When Homeschooling Chooses You

I never thought I would be a homeschooling parent.  My husband and I bought a house in a neighborhood that gave us access to the area’s best public elementary school.  When my twin boys were babies, I would cruise by the school, fantasizing about dropping and picking up my kids.  It was before the word "autism" became part of our vocabulary.

Integrated Lesson Planning for Special Needs

A few weeks ago, as I was sitting in a professional development meeting with a team of educators at New York City Public School PS79, located in Harlem, I was overcome with unexpected emotion. For several years, I have been a vendor to New York’s District 75, which supports 23,000 children with Individual Education Plans (IEPs). On this particular day, I was doing what I like most about my work: spending time with teachers, paraprofessionals, administrators and therapists, all of us putting our heads together to improve learning and outcomes for children with disabilities.

Parents as Equal Partners at the IEP Table

As a private consultant I have the pleasure of supporting families as they work to become knowledgeable members of their son’s or daughter’s IEP team. They are often anxious weeks before the scheduled date, worrying if their student will receive the supports and services they need or if they are going to lose a service that has been helping. They worry about their struggles in understanding what the assessments mean and they become anxious over whether or not goals will be written in the areas of need.

Using RtI Data to Get Ready for IEP Season

Now that the holidays are done and even though it is not yet Spring, the time is now to get ready for what is commonly known as "IEP season." While the thought of the next annual review or domains meeting to decide on a round of evaluations may be enough to provoke an anxiety attack, there are some strategies that can be employed to give you more control and a plan going into the next round of meetings. The following are some useful things to do that I have been using recently as I get ready to represent parents at IEP meetings.

My Child Has Dyslexia: Now What?

“When do I tell my child he or she has dyslexia?” Many parents agonize over this question. Susan Barton, creator of the Barton Reading & Spelling System and founder of Bright Solutions for Dyslexia, says that children with dyslexia know by the first month of first grade that there is something that makes them different. “Every adult I’ve ever talked to said that the best day of their lives was when somebody told them they had dyslexia and they understood what it meant,” says Barton.

Bullying and Children with Special Needs

Bullying is a serious problem affecting many children and teens, but it is not likely that most children, especially those with special needs, will walk up to their parents and tell them, “I’m being bullied.” Bullying can involve name-calling, exclusion, or violence and should be identified and addressed as soon as possible. The ability to pinpoint the signs of bullying and take preventative measures against future incidents can make all the difference in the life and academic progress of a child with special needs.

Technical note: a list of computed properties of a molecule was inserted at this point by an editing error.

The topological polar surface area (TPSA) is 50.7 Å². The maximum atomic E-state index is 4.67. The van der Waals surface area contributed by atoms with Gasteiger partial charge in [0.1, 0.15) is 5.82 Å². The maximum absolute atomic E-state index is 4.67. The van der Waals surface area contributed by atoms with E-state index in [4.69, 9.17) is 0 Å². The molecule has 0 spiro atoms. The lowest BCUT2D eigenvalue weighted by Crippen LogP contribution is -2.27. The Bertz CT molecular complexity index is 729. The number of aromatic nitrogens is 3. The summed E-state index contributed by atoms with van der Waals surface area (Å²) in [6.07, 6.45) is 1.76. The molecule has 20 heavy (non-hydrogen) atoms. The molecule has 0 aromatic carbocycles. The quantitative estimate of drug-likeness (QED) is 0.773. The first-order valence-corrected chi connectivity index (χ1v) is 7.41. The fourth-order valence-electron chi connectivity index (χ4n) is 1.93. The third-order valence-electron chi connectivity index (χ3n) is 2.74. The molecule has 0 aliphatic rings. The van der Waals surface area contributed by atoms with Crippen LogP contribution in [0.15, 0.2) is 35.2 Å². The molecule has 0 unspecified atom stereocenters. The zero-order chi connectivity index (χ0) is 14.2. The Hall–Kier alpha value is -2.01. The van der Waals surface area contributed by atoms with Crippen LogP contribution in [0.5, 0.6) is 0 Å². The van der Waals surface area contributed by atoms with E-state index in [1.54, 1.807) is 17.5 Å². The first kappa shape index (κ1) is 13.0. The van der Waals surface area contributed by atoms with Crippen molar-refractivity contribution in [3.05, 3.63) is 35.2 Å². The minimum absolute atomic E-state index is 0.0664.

The Importance of Independent Educational Evaluations

Evaluations, also called assessments in some states, provide valuable information regarding the nature and extent of your child’s disability as well as the impact the condition may have on his or her education. Strengths and weaknesses identified through this process form the basis for your child’s present levels of performance, or your child’s baseline of functioning in the area of evaluation.

The Role of the Independent Educational Evalua- tion (IEE)

The IEP Process: What You Need to Know

Beginning at age 3 and throughout your child’s education, if you suspect that your child has special needs, he/she may be eligible for support from the local school district. To determine such, assessments must be conducted, which can be requested by the parent. Once assessed, an IEP (Individualized Education Program) meeting will be held to discuss potential eligibility and appropriate placement/supports.

Three Steps To Better IEP Goals

Clear and measurable goals are the key to a successful IEP. Here are three steps to assure better goals in your child’s IEP.

Understand Your Child’s Current Functioning

IEP or 504 Plan: Which is Right For Your Child?

When a student qualifies for special education, the school district is required to develop an individual education program or “IEP” for the student. The IEP must include the basis for special education eligibility, measurable goals and objectives, the services, accommodations, and/or modifications required to accomplish the goals, and the type of placement, such as regular education, resource, special day class, etc.